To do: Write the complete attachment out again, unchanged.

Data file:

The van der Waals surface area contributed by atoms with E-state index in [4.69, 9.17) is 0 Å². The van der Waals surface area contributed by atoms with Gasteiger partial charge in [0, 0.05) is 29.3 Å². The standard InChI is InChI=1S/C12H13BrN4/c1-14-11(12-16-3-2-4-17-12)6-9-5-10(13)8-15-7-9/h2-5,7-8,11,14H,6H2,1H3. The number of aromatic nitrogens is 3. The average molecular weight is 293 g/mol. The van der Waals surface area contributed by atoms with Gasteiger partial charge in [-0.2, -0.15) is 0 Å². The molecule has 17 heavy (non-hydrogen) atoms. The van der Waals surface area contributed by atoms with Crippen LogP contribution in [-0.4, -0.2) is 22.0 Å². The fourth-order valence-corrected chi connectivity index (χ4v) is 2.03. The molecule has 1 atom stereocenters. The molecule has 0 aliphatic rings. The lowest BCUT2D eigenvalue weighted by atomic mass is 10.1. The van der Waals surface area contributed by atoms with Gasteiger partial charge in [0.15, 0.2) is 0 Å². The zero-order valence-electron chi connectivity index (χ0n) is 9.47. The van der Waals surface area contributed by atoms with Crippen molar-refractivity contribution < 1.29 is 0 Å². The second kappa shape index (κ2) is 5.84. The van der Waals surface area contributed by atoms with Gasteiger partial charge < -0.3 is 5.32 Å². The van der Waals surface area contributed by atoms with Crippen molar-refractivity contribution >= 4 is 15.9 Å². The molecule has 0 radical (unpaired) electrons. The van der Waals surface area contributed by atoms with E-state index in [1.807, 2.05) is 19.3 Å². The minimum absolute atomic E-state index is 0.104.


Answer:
The van der Waals surface area contributed by atoms with E-state index in [4.69, 9.17) is 0 Å². The van der Waals surface area contributed by atoms with Gasteiger partial charge in [0, 0.05) is 29.3 Å². The standard InChI is InChI=1S/C12H13BrN4/c1-14-11(12-16-3-2-4-17-12)6-9-5-10(13)8-15-7-9/h2-5,7-8,11,14H,6H2,1H3. The number of aromatic nitrogens is 3. The average molecular weight is 293 g/mol. The van der Waals surface area contributed by atoms with Gasteiger partial charge in [-0.2, -0.15) is 0 Å². The molecule has 17 heavy (non-hydrogen) atoms. The van der Waals surface area contributed by atoms with Crippen LogP contribution in [-0.4, -0.2) is 22.0 Å². The fourth-order valence-corrected chi connectivity index (χ4v) is 2.03. The molecule has 1 atom stereocenters. The molecule has 0 aliphatic rings. The lowest BCUT2D eigenvalue weighted by atomic mass is 10.1. The van der Waals surface area contributed by atoms with Gasteiger partial charge in [0.15, 0.2) is 0 Å². The zero-order valence-electron chi connectivity index (χ0n) is 9.47. The van der Waals surface area contributed by atoms with Crippen molar-refractivity contribution < 1.29 is 0 Å². The second kappa shape index (κ2) is 5.84. The van der Waals surface area contributed by atoms with Gasteiger partial charge < -0.3 is 5.32 Å². The van der Waals surface area contributed by atoms with Crippen molar-refractivity contribution >= 4 is 15.9 Å². The molecule has 0 radical (unpaired) electrons. The van der Waals surface area contributed by atoms with E-state index in [1.807, 2.05) is 19.3 Å². The minimum absolute atomic E-state index is 0.104.